US-China: Going in the right direction, but far and fast enough?

The US and Chinese Presidents announced on 11 Nov 2014 that

  • the US is to cut net greenhouse gas emissions 26-28% below 2005 levels by 2025
  • China is to peak CO2 emissions around 2030, with the intention to peak earlier, and to increase the non-fossil fuel share of all energy to around 20% by 2030.

The annoucements were a concerted move by the two largest economies in the world, and so has undoubted political significance. They have potential to create momentum and promote collective action, rather than a tenor of ‘I will if you will’. But what do these announcements add up to, assessed against science and equity?

The question is whether we should pop the champagne corks, hailing this as a game-changing announcement. When assessing the contributions more closely, including the numbers, it does not look at good. Particularly when assessed against the requirements of science and equity. That is a very different metric to assessing this against what is politically feasible. But none of us can negotiate with the climate, so we must ask if these contributions add up to fair relative efforts to address the climate challenge.

On initial analysis, the US numbers seem weaker than they were in 2009; while China’s announcement of a year in emissions would peak (2030, possibly earlier) is both politically a huge move, and withstands some analytical scrutiny (at least my initial take). But neither is adequate for 2°C. That’s bad news for the planet – and our ability as a human species to rise the challenge.

Looking at the US numbers more closely

The US further argues that this will “double the pace of carbon pollution reduction” – based on annual rates from 1.2 % (for 2005-2020) to 2.3-2.8 % for 2020-2025.They also say that this will keep the US “on the right trajectory to achieve deep economy-wide reductions on the order of 80 percent by 2050”

The US contribution is lower than before, not in the range required by science, especially in the near-term target. A long-term reduction to 83% would be worth having, iff the US will commit to multi-year targets.

Sounds good? Well, consider the following:

  • The numbers are lower than President Obama put forward in Copenhagen, and his administration communicated in 2010. The main pledge then was 17% below 2005 levels by 2020 (about 2-4% below 1990 levels). But critically there was a footnote, which is worth quoting verbatim: “The pathway set forth in pending legislation would entail a 30% reduction in 2025 and a 42% reduction in 2030, in line with the goal to reduce emissions 83% by 2050.” Fast forward to Nov 2014, and the numbers 26-28% (still below 2005 levels) by 2020; and 80% by 2050. Indisputably lower numbers.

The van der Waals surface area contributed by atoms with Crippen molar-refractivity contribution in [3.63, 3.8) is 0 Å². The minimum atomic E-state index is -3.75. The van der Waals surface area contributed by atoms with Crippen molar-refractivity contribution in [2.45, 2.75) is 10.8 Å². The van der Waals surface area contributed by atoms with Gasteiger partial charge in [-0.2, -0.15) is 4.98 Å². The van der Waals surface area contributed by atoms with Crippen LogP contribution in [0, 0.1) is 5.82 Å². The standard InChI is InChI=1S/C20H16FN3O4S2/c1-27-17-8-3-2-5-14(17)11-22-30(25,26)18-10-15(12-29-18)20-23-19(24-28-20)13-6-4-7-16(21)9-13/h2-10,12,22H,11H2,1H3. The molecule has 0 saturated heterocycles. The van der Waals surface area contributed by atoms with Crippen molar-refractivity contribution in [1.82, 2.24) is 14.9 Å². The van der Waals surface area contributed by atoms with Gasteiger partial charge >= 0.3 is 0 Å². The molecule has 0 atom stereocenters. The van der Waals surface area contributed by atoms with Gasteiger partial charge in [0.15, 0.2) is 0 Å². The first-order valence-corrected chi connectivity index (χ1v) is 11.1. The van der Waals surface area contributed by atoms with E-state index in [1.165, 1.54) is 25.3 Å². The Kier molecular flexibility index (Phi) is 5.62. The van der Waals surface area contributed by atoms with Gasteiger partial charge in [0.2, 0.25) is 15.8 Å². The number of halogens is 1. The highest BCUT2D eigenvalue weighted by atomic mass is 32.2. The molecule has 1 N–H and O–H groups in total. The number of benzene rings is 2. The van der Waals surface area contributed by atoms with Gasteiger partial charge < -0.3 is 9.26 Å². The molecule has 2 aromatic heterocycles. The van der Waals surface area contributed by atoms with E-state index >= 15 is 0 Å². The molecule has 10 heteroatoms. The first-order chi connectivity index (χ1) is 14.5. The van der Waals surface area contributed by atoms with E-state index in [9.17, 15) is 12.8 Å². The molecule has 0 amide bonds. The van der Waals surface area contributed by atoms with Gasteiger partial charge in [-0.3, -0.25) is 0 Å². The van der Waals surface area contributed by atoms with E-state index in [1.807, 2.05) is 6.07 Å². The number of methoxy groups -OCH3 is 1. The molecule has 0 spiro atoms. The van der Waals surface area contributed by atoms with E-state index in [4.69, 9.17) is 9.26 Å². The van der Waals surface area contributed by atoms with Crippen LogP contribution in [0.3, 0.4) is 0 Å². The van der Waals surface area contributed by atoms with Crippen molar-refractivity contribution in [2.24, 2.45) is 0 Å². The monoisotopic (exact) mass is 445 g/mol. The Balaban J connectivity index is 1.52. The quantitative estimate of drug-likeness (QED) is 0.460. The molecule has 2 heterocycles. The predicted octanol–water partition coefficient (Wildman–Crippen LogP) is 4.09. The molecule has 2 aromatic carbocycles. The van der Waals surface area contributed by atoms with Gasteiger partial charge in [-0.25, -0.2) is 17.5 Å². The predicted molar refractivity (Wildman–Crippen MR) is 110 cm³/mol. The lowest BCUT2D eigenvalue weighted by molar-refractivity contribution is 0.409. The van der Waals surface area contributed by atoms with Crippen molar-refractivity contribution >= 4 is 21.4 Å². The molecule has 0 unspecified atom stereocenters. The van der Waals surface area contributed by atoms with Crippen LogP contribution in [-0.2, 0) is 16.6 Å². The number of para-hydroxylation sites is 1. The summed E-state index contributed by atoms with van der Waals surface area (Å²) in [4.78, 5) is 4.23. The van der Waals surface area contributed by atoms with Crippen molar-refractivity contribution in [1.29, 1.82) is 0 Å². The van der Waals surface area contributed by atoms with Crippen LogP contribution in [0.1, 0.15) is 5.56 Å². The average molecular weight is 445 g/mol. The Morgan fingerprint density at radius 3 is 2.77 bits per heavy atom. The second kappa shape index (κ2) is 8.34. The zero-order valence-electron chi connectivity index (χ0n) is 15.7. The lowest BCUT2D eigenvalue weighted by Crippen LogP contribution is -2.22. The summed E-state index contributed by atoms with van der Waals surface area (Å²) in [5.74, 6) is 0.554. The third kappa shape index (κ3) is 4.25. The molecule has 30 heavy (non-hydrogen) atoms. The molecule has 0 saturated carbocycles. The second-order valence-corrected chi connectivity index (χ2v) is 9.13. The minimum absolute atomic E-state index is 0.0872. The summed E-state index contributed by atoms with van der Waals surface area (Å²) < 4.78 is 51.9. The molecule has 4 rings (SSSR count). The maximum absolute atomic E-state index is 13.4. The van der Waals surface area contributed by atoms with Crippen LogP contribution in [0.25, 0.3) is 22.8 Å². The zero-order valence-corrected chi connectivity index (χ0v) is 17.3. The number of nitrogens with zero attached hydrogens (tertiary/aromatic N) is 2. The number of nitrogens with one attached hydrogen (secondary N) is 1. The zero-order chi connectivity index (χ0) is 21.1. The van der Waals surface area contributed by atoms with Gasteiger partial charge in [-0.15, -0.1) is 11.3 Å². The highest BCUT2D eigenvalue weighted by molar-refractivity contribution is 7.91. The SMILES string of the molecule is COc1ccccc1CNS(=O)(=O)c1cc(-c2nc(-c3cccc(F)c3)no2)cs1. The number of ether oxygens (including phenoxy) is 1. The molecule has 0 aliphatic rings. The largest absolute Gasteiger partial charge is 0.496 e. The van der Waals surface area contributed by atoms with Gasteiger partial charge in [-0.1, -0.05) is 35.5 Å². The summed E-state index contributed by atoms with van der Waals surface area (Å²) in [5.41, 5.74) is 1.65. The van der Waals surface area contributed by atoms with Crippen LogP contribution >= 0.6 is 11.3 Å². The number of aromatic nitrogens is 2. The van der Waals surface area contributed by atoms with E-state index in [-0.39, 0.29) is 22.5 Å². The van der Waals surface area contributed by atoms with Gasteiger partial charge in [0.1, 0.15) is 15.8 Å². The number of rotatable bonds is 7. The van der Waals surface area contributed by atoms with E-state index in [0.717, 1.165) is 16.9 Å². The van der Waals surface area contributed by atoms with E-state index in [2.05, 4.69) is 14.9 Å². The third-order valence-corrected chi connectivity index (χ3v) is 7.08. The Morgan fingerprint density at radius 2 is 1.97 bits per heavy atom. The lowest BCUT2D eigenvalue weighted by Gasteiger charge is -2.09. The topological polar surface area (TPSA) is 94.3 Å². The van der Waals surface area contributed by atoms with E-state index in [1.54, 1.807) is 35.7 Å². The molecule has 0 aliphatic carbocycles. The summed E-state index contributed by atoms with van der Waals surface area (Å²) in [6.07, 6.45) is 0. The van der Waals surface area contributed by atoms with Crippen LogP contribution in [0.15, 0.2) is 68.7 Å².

• I am of the firm view that long-term goals are crucial, but why reduce for 83% to 80%. The call has been raised for net zero by 2050, so the numbers need to be going in a more ambitious direction, not less
  • The US claims that the new numbers are ambitious. They point to the rate of effort doubling. And that the upper end of the 26-28% range for US is analytically on a straight line trajectory from the 17% below 2005 in 2020 to an 83% reduction by 2050. The question is whether the US will commit to that trajectory – and in a manner that we know the next adminstrations will follow through (see legal force, below).
  • We have known for a long time that what is expected of a country like the US, to have perhaps a 50:50 chance of keeping temperature below 2 °C, would be in the range of 25 – 40% below 1990 levels by 2020, and 80-95% by 2050 (as you get close to 100%, the base year stops mattering as much, but before then, it matters a lot). That means the US long-term aspiration just scrapes in. But 26% below 2005 levels by 2025 is about 14% below 1990 levels – well short, even though it is five years later.
  • What we are seeing, again, is the best that the US can offer – but as I wrote in a previous blog on the US Presidential plan, what best from the US is not good enough for the planet.
  • China’s announcement does seem like the stronger relative effort (see the next section). Politically, that takes away argument in the US that China is not acting, one of two reasons for the unanimous Byrd-Hagel resolution in which the US Senate said it would not sign up to Kyoto, before the event. One can only hope that the will help with the dismal state of climate debate in the USA.

China peaking – what does that mean?